5.1 Liquidation

5.2 Insolvency procedures

Four events triggering liquidation (vereffening)

A Dutch company (BV and NV) is liquidated outside insolvency proceedings in the event of one of
the following:
• A resolution to that effect by the general meeting of shareholders;
• An event that automatically, pursuant to the articles of association, triggers the company’s
• An order to that effect by the Chamber of Commerce; or
• An order to that effect by the court (made in certain circumstances set out in statute).

In general the liquidation of a company takes place in three phases:

Phase 1: Appointment of liquidator (vereffenaar)
If the court does not appoint a liquidator, the liquidators are in most cases the managing director(s) of the company. Unless the articles of association provide otherwise, the liquidator has the same powers and duties as a managing director. The liquidator,  owever, is required to keep a keen eye on the interests of the creditors.

After the appointment of a liquidator, the company continues to exist, but only for the purpose of the liquidation of its assets. In documents and announcements issued by the company, the Dutch words “in liquidatie” must be added to its name.

Phase 2: Liquidation phase
The liquidator handles the liquidation of the company. The liquidator must convert the company’s assets into cash and pay its debts. If the liquidator determines that the company’s liabilities exceed its available assets, the liquidator is obliged to file for bankruptcy. An exception to this obligation is made if all known creditors agree to a request by the liquidator for a continuation of the liquidation process outside the formal bankruptcy process. There is no formal possibility for the liquidator to present a restructuring plan to the creditors for a vote. Therefore, there is no formal procedure for the majority of the creditors to overrule a dissenting minority. Creditors can, however, collectively agree to accept a haircut on their respective claims.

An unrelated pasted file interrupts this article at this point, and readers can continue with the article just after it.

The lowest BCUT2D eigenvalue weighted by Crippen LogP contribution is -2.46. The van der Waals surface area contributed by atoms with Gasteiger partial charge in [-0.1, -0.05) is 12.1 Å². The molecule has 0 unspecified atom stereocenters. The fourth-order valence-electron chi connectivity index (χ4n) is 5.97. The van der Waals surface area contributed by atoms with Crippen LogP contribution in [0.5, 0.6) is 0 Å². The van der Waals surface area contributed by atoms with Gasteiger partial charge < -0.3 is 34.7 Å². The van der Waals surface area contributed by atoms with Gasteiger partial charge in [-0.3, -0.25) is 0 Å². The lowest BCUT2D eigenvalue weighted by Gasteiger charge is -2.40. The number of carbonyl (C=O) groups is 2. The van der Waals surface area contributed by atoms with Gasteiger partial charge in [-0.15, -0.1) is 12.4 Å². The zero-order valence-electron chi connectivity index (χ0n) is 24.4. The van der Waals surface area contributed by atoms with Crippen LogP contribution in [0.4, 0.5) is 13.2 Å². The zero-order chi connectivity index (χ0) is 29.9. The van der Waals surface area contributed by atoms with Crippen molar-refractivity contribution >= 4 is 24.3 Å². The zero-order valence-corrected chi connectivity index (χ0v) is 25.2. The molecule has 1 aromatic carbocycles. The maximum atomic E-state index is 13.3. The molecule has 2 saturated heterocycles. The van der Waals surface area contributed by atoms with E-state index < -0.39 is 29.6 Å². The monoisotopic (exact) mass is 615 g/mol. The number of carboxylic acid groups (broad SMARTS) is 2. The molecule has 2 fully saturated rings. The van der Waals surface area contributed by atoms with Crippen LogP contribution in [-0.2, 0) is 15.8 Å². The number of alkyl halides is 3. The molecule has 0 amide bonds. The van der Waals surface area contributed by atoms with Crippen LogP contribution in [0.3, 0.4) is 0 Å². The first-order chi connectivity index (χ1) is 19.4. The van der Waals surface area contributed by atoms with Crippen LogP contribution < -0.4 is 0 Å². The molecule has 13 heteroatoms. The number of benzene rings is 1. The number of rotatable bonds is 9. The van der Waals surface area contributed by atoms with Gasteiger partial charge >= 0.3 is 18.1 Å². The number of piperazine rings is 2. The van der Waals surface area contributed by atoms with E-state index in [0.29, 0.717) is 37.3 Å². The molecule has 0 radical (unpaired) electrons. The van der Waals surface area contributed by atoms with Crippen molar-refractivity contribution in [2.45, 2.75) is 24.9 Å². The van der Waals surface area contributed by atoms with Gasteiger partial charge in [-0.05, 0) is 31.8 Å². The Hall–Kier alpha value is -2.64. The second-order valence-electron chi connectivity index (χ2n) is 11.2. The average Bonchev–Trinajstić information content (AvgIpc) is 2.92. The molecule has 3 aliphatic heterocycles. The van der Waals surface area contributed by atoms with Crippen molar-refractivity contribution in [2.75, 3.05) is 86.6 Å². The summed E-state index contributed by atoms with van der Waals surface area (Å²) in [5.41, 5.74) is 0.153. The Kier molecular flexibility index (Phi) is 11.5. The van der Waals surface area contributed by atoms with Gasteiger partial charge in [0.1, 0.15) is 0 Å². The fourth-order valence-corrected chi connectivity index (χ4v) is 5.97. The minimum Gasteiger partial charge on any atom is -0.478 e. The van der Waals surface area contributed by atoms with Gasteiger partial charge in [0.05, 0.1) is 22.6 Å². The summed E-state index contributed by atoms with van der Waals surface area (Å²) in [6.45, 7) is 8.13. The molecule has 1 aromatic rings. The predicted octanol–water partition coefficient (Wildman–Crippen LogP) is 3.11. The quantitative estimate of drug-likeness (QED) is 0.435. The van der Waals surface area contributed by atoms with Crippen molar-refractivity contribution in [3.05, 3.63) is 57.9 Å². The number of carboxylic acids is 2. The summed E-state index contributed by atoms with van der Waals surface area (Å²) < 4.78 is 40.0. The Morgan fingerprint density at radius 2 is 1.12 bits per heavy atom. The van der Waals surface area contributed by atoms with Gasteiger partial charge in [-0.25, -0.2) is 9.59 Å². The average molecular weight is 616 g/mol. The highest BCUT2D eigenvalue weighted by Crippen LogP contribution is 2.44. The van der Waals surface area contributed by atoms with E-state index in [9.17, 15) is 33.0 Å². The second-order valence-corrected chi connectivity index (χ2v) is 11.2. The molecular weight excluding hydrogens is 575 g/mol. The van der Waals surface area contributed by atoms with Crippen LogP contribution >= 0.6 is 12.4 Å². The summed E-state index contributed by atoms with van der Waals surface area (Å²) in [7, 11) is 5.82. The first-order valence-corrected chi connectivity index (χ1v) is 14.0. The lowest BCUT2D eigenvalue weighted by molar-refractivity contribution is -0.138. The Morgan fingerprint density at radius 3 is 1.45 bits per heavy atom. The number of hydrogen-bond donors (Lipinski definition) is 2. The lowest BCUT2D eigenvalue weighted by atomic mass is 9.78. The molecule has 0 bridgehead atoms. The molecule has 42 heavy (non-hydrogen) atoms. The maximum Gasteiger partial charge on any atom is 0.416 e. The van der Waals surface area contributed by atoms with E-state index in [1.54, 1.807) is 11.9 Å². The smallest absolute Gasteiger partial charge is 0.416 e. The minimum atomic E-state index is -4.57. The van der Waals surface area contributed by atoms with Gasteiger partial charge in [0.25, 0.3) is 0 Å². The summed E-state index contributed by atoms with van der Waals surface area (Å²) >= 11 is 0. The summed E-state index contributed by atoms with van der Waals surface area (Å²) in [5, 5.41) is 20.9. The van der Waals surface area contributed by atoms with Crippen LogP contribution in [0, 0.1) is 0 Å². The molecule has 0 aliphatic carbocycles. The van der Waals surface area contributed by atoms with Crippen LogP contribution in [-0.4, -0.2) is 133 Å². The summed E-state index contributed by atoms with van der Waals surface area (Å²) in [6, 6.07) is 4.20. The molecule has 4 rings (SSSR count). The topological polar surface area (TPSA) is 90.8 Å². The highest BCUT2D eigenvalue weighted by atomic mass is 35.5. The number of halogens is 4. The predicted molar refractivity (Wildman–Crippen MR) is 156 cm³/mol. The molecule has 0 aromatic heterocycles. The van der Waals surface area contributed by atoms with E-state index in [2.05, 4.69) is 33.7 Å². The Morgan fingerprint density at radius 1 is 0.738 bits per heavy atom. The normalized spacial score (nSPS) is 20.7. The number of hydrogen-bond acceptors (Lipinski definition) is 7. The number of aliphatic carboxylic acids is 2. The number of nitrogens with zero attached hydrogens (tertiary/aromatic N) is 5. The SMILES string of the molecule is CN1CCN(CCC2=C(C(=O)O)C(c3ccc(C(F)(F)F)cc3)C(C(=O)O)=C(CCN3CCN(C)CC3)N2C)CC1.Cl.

Phase 3: Final phase
If there is a surplus after the company’s assets have been liquidated and all creditors have been paid, the liquidator distributes the surplus to the parties entitled to it pursuant to the company’s articles of association or otherwise to the shareholders. The liquidator prepares and issues a report on the allocation of such surplus (rekening en verantwoording). The liquidation of a company ends when there are – to the liquidator’s knowledge – no further assets. The company ceases to exist at this point and the liquidator submits a notice to that effect to the trade registry.


There are three main insolvency procedures in the Netherlands:
• Bankruptcy (faillissement);
• Suspension of payment (surseance van betaling); and
• Debt restructuring for natural persons (Schuldsaneringsregeling Natuurlijke Personen, not elaborated
on here).

5.2.1 Bankruptcy

Both natural persons and legal entities can be declared to be in a state of bankruptcy (in staat van faillissement). Bankruptcy in the Netherlands is governed by the Dutch Bankruptcy Act (Faillissementswet). The process requires the appointment of a supervisory judge (rechtercommissaris) and a bankruptcy trustee (curator), both of whom are appointed by the court.

Purpose and scope
In principle, the purpose of bankruptcy is to liquidate a debtor’s assets for the benefit of its creditors. The proceeds of the debtor’s assets are distributed amongst the creditors.

Even though there is a specific reorganisation process whose aim is the survival of the debtor as a legal entity (see “Suspension of payment” below), it is also possible for a debtor to offer its creditors a composition plan (akkoord) as part of the bankruptcy process. Such an offer for a composition plan is accepted if more than 50% of the general unsecured creditors present at the meeting vote in favour of the plan, and these creditors voting in favour represent at least 50% of the total amount of the recognised claims. Even if these criteria are not met, the supervisory judge can still rule that the plan of composition has been accepted by the creditors if:
• At least 75% of the number of the recognised creditors present at the meeting voted in favour of the composition; and
• The initial rejection of the composition plan was the consequence of a vote against the plan by one or more creditors that, in doing so, could not have been acting reasonably, taking into account all of the circumstances.

The bankruptcy estate includes all the debtor’s property at the time of the declaration of bankruptcy (whether in the Netherlands or not) and everything acquired during the bankruptcy process.

Last updated in September 2019